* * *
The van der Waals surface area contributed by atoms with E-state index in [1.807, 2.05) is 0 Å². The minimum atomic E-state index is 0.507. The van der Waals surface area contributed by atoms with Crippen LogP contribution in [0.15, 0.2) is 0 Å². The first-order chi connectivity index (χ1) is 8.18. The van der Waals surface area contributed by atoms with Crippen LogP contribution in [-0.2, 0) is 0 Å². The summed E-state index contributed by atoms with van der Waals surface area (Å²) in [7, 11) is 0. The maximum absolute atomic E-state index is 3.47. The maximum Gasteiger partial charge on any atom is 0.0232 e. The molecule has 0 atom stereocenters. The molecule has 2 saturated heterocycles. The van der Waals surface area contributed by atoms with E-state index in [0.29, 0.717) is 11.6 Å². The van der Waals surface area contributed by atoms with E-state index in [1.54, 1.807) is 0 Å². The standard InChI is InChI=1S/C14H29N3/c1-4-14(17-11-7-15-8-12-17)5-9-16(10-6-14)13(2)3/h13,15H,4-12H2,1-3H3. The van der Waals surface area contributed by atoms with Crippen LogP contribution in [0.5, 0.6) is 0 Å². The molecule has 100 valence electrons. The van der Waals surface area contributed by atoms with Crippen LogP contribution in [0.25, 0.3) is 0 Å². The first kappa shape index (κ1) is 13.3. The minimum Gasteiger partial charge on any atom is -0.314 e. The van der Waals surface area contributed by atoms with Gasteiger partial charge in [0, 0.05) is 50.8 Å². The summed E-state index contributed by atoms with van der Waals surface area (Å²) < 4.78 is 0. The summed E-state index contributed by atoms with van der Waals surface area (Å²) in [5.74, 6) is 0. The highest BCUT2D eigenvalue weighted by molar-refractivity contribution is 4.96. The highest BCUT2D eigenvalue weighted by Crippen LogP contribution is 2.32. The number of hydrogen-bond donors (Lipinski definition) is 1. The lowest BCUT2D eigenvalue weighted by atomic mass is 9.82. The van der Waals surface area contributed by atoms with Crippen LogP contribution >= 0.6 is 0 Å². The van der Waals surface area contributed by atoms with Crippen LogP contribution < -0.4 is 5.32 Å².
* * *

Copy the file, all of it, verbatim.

The van der Waals surface area contributed by atoms with E-state index in [1.807, 2.05) is 0 Å². The minimum atomic E-state index is 0.507. The van der Waals surface area contributed by atoms with Crippen LogP contribution in [0.15, 0.2) is 0 Å². The first-order chi connectivity index (χ1) is 8.18. The van der Waals surface area contributed by atoms with Crippen LogP contribution in [-0.2, 0) is 0 Å². The summed E-state index contributed by atoms with van der Waals surface area (Å²) in [7, 11) is 0. The maximum absolute atomic E-state index is 3.47. The maximum Gasteiger partial charge on any atom is 0.0232 e. The molecule has 0 atom stereocenters. The molecule has 2 saturated heterocycles. The van der Waals surface area contributed by atoms with E-state index in [0.29, 0.717) is 11.6 Å². The van der Waals surface area contributed by atoms with E-state index in [1.54, 1.807) is 0 Å². The standard InChI is InChI=1S/C14H29N3/c1-4-14(17-11-7-15-8-12-17)5-9-16(10-6-14)13(2)3/h13,15H,4-12H2,1-3H3. The van der Waals surface area contributed by atoms with Crippen LogP contribution in [0.5, 0.6) is 0 Å². The molecule has 100 valence electrons. The van der Waals surface area contributed by atoms with Crippen LogP contribution in [0.25, 0.3) is 0 Å². The first kappa shape index (κ1) is 13.3. The minimum Gasteiger partial charge on any atom is -0.314 e. The van der Waals surface area contributed by atoms with Gasteiger partial charge in [0, 0.05) is 50.8 Å². The summed E-state index contributed by atoms with van der Waals surface area (Å²) < 4.78 is 0. The summed E-state index contributed by atoms with van der Waals surface area (Å²) in [5.74, 6) is 0. The highest BCUT2D eigenvalue weighted by molar-refractivity contribution is 4.96. The highest BCUT2D eigenvalue weighted by Crippen LogP contribution is 2.32. The number of hydrogen-bond donors (Lipinski definition) is 1. The lowest BCUT2D eigenvalue weighted by atomic mass is 9.82. The van der Waals surface area contributed by atoms with Crippen LogP contribution >= 0.6 is 0 Å². The van der Waals surface area contributed by atoms with Crippen LogP contribution < -0.4 is 5.32 Å².